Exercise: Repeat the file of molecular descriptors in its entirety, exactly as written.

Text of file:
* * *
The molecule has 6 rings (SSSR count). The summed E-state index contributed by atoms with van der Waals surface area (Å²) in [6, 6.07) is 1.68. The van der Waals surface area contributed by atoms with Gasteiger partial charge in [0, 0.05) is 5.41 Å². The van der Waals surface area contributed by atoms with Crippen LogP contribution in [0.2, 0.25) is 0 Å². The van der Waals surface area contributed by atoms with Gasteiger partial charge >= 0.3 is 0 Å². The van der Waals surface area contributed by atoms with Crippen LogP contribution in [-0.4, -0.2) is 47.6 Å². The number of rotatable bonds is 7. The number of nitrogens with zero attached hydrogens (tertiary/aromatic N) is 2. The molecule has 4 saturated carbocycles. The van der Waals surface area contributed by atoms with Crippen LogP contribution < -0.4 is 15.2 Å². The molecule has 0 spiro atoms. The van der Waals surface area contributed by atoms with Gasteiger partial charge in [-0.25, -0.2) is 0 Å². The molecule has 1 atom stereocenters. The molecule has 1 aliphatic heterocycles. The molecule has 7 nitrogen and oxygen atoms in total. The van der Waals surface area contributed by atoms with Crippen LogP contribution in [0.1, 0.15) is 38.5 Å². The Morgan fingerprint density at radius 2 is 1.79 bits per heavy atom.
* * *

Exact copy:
The molecule has 6 rings (SSSR count). The summed E-state index contributed by atoms with van der Waals surface area (Å²) in [6, 6.07) is 1.68. The van der Waals surface area contributed by atoms with Gasteiger partial charge in [0, 0.05) is 5.41 Å². The van der Waals surface area contributed by atoms with Crippen LogP contribution in [0.2, 0.25) is 0 Å². The van der Waals surface area contributed by atoms with Gasteiger partial charge >= 0.3 is 0 Å². The van der Waals surface area contributed by atoms with Crippen LogP contribution in [-0.4, -0.2) is 47.6 Å². The number of rotatable bonds is 7. The number of nitrogens with zero attached hydrogens (tertiary/aromatic N) is 2. The molecule has 4 saturated carbocycles. The van der Waals surface area contributed by atoms with Crippen LogP contribution < -0.4 is 15.2 Å². The molecule has 0 spiro atoms. The van der Waals surface area contributed by atoms with Gasteiger partial charge in [-0.25, -0.2) is 0 Å². The molecule has 1 atom stereocenters. The molecule has 1 aliphatic heterocycles. The molecule has 7 nitrogen and oxygen atoms in total. The van der Waals surface area contributed by atoms with Crippen LogP contribution in [0.1, 0.15) is 38.5 Å². The Morgan fingerprint density at radius 2 is 1.79 bits per heavy atom.